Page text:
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Central Bank Digital Currencies (CBDCs) arguably represent the greatest threat to banks? current business models since the 1600s. By changing the way in which value is exchanged, these nascent digital currencies have the potential to disrupt the banking model itself. However, for many in the industry CBDCs continue to be something of an enigma. It isn't always clear what CBDCs are, how they work, or what threat they actually pose to current money flows.
So what do you need to know about CBDCs? How much progress is happening in this space? And what sort of practical use cases could we see in the future?
Amidst the rising price of bitcoin and surging interest in cryptocurrencies, central banks have been keen to develop something they can manage and regulate themselves. At the same time, there is a growing focus on countering the proliferation of unregulated digital tokens and currencies - such as Diem, the digital coin backed by Facebook - by providing digital equivalents. And another driver is the need to improve the efficiency of payments in support of cross-border trade.
These factors have given rise to the concept of Central Bank Digital Currencies (CBDCs) - a broad term used to describe a digital form of currency issued by the relevant country or region's monetary authority. Broadly speaking, CBDCs come in two distinct flavours: retail CBDCs, which are targeted towards consumers, and wholesale CBDCs, which are targeted towards banks. Another point of distinction can be drawn between account-based and token-based models. With a token-based CBDC, the payee verifies the transaction by confirming the validity of a token, whereas an account-based CBDC transaction is verified by confirming the account holder's identity.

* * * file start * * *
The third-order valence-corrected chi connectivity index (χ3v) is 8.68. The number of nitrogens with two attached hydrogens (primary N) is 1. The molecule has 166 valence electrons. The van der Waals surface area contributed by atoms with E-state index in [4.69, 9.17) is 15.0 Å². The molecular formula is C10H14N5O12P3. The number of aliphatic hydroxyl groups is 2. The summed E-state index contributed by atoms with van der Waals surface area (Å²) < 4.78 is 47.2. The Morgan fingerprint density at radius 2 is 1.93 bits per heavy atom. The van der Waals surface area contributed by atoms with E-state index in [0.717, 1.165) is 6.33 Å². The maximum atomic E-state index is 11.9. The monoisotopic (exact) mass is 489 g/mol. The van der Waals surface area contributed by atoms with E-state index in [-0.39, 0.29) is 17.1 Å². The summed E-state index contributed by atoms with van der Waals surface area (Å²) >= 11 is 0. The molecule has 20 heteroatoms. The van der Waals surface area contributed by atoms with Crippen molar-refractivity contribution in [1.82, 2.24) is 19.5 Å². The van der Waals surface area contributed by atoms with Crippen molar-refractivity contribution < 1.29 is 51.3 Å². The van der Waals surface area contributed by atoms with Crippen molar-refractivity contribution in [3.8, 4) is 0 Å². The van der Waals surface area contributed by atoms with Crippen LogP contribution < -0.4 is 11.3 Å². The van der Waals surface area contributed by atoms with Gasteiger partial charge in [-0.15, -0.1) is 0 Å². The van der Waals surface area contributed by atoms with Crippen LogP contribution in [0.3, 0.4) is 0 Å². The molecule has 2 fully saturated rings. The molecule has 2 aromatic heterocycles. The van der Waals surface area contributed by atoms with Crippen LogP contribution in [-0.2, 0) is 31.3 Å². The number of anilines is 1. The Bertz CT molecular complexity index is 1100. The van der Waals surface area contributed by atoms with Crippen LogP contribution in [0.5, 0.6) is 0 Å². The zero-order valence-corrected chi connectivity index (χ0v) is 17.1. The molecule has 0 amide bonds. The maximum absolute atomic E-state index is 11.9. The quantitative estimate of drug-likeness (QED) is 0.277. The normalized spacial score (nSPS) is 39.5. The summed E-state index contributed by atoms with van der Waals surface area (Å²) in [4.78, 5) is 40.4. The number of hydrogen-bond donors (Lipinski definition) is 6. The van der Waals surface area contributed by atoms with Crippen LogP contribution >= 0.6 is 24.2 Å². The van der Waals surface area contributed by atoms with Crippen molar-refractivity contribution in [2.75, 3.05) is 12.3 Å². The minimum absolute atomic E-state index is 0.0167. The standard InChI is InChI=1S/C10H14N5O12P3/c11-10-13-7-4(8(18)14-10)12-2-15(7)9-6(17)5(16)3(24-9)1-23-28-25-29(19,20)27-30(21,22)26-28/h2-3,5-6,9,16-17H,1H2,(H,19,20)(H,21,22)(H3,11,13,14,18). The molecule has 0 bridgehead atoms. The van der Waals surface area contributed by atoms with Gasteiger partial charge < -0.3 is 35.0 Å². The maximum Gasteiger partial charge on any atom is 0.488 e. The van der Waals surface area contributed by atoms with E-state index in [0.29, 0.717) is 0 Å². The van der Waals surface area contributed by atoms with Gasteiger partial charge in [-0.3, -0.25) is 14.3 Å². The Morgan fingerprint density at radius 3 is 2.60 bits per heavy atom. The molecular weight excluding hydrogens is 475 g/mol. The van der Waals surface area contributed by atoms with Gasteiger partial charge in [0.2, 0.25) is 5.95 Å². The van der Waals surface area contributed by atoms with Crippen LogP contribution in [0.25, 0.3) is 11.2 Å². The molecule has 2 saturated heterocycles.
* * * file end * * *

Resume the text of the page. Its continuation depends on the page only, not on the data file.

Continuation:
At this stage, central banks around the world are at varying stages of launching and issuing digital currency:
Also of note are collaborative efforts such as Project Ubin, an initiative led by the Monetary Authority of Singapore (MAS) to explore the use of blockchain technology for the clearing and settlement of payments and securities. Meanwhile, Project Dunbar is an initiative by the Bank of International Settlements to test the use of CBDCs for international settlements, with involvement from the central banks of Malaysia, Singapore, South Africa and Australia.
A further significant development is J.P. Morgan's blockchain Onyx, which has been used for pilot CBDC transactions by Banque de France and MAS.
So what are the opportunities arising from digital currencies? ?In particular, we have identified three use cases in which we see the potential to leverage CBDCs:
To find out more about how CBDCs will shape the future of finance join us on 20 September for our webinar; ?Making the world of finance open and connected with digital currencies?
Madhav Soundalgekar, Principal Solutions Consultant, Finastra